In a sketchbook or scrap paper plan some different face ideas. Take a look at Kimmy Cantrells page and see what types of facial features he creates the most. Draw some inspiration from that and create at least 4 face designs.


With a black sharpie, draw the face onto the card stock paper.


Colour the face in firmly with crayons. (Remember to use white crayons to colour the white areas.)


Brush black ink all over the face. Just one pass, you don't want it too thick or too watery.

Then, let the ink dry. Should only take a few minutes.

TEACHER TIP: I set up an inking station in one part of the room and allowed the kids to go over there to ink their portraits when they were done colouring. They left them there and I'd call them over once they were dry and hand them a tooth pick to start the scratching.

Another Tip: Give them something else to do while they wait. Or else they just lingered watching the ink dry and start chatting to their friends. I have loads of great ideas for things they can do while they wait. Take a browse through the FSF shop.


Scratch patterns, lines and other designs into the face with the toothpick. Reveal as much of the colours as you can to create a stunning picture!

Some colours may scratch better than others, but if you only painted one layer of ink you should be fine. I found that a few students got ink happy and just completely saturated their picture. When it came to scratching they had a really tough time seeing any colour at all! :(


Cut out the face and recycle the scraps.

ADD A STICK (If you want)

You can add a holding stick on the back of the mask for if you prefer. Popsicle sticks work just fine.

Cardboard Masks

Year 6 | 3 Sessions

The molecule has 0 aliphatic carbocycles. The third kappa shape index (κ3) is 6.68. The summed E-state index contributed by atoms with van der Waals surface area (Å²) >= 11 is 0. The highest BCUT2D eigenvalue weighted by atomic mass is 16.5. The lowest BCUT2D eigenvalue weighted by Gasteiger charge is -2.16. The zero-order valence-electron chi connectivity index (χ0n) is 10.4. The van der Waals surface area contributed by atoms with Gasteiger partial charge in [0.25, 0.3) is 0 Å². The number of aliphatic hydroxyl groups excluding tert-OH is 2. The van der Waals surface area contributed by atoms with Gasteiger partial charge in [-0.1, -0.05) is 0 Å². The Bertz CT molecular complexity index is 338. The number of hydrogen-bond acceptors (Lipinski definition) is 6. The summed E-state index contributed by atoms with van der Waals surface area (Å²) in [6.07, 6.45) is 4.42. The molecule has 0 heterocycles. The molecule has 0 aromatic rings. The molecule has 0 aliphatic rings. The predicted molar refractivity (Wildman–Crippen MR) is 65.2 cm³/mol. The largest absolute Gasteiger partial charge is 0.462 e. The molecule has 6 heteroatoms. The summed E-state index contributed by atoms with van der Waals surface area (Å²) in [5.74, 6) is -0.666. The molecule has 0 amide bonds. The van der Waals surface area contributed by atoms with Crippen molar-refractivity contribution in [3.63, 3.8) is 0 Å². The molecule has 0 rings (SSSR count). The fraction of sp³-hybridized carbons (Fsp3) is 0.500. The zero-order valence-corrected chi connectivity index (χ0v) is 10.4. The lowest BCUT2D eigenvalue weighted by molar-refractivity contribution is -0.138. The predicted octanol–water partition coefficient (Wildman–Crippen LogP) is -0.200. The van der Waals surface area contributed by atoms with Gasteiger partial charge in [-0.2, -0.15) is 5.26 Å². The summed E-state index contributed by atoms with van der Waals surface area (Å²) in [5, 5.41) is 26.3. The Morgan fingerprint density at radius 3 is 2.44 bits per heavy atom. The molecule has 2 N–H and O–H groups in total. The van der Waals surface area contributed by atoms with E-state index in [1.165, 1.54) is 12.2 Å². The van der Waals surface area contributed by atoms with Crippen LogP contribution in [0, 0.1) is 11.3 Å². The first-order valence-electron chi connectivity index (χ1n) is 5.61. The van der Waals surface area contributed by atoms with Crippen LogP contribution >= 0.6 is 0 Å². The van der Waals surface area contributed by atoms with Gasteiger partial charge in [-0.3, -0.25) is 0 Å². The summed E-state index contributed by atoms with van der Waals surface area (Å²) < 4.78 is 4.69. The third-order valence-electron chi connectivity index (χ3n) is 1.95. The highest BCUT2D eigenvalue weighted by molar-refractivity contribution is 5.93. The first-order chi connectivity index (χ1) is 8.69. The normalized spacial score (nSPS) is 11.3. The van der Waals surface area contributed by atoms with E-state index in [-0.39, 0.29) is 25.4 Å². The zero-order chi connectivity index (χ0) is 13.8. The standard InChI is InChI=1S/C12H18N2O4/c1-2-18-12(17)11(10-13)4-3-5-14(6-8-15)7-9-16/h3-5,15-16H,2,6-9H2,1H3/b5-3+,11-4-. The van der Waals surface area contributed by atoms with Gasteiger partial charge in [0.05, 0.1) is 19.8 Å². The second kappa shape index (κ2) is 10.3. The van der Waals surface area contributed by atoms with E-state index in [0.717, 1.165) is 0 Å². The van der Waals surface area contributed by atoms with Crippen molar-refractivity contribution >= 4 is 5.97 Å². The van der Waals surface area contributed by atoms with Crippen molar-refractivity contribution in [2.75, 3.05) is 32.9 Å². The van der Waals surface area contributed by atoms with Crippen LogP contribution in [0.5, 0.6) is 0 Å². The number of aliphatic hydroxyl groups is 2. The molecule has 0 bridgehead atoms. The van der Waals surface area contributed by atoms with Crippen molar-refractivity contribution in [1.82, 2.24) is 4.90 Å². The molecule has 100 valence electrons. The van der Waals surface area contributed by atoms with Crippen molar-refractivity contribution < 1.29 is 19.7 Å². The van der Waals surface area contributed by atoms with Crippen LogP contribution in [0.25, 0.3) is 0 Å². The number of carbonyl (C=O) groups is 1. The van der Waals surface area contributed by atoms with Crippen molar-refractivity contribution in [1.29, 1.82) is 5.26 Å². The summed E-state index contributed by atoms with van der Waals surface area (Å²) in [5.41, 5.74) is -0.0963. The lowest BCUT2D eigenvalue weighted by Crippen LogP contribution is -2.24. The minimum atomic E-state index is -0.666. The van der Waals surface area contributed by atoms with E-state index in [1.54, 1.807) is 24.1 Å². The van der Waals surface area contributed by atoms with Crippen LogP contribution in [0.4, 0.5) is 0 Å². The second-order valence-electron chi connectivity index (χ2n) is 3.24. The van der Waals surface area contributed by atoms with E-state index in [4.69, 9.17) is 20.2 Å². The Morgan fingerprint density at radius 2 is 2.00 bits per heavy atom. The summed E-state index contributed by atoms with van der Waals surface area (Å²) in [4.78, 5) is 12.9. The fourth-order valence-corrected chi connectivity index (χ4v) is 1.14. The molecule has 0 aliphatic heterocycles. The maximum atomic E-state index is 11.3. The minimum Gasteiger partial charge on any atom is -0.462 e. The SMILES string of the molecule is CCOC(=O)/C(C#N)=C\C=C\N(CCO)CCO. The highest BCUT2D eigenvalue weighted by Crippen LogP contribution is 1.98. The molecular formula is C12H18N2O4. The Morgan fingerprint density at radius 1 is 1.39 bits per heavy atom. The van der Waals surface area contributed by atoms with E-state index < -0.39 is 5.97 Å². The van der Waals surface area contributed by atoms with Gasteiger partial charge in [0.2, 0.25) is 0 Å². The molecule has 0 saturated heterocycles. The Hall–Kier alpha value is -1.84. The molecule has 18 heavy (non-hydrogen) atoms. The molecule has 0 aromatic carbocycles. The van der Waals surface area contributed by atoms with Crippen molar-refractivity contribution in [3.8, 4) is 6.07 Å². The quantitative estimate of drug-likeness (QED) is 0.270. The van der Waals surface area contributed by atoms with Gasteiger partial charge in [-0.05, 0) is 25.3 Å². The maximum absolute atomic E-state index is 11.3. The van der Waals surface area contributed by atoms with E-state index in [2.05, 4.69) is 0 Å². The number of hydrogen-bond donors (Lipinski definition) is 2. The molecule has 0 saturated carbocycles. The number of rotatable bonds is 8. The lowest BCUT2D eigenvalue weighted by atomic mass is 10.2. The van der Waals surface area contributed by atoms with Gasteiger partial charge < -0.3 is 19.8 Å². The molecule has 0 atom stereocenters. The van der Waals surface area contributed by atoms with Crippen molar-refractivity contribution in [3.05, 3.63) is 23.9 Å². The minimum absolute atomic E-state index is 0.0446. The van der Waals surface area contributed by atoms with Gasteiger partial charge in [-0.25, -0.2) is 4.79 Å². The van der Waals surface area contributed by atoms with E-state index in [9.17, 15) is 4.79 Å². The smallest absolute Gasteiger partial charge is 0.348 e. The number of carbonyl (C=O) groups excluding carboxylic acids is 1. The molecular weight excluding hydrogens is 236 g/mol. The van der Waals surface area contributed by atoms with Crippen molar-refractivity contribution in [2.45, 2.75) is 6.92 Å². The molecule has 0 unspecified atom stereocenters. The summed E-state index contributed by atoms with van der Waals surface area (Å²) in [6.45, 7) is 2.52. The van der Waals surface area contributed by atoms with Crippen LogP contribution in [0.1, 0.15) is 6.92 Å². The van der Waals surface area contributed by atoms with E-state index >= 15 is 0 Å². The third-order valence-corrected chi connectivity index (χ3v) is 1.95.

What You'll Need:

  • Cardboard

  • Scissors

  • Pens & Markers

  • Pencils

  • Colouring materials of your choice, like Crayons, Paint, Oil Pastels

  • Glue Sticks

  • Craft knife (Optional)

What To Do:


Plan some faces in a sketchbook or on paper using inspiration from Kimmy Cantrell's page.


Draw your best/favourite face onto some plain cardboard with a black marker. (Or start with a pencil and go over it with marker)


Use tracing paper to trace over the features you plan to make raised. Turn the tracing paper over and rub the back of it with something hard like a pen lid or glue stick. The marks will transfer to the cardboard (a separate piece of cardboard).

If you plan to make some features stand out more than others, you'll need to make a few copies of those features, using the same tracing paper method. Think of these as layers, each piece will be layered on top of one another to make them stand out more.


Cut out all your facial feature pieces.


Glue little slivers of cardboard in between layers to make some features pop out even more. Glue the features onto the main face.


Remove some paper layers of the cardboard to reveal the corrugated insides. Use that for added texture.


Colour the face and features in with

ADD A STICK (If you want)

You can add a stick on the back if you want to hold it up against your face

Have you tried any of these?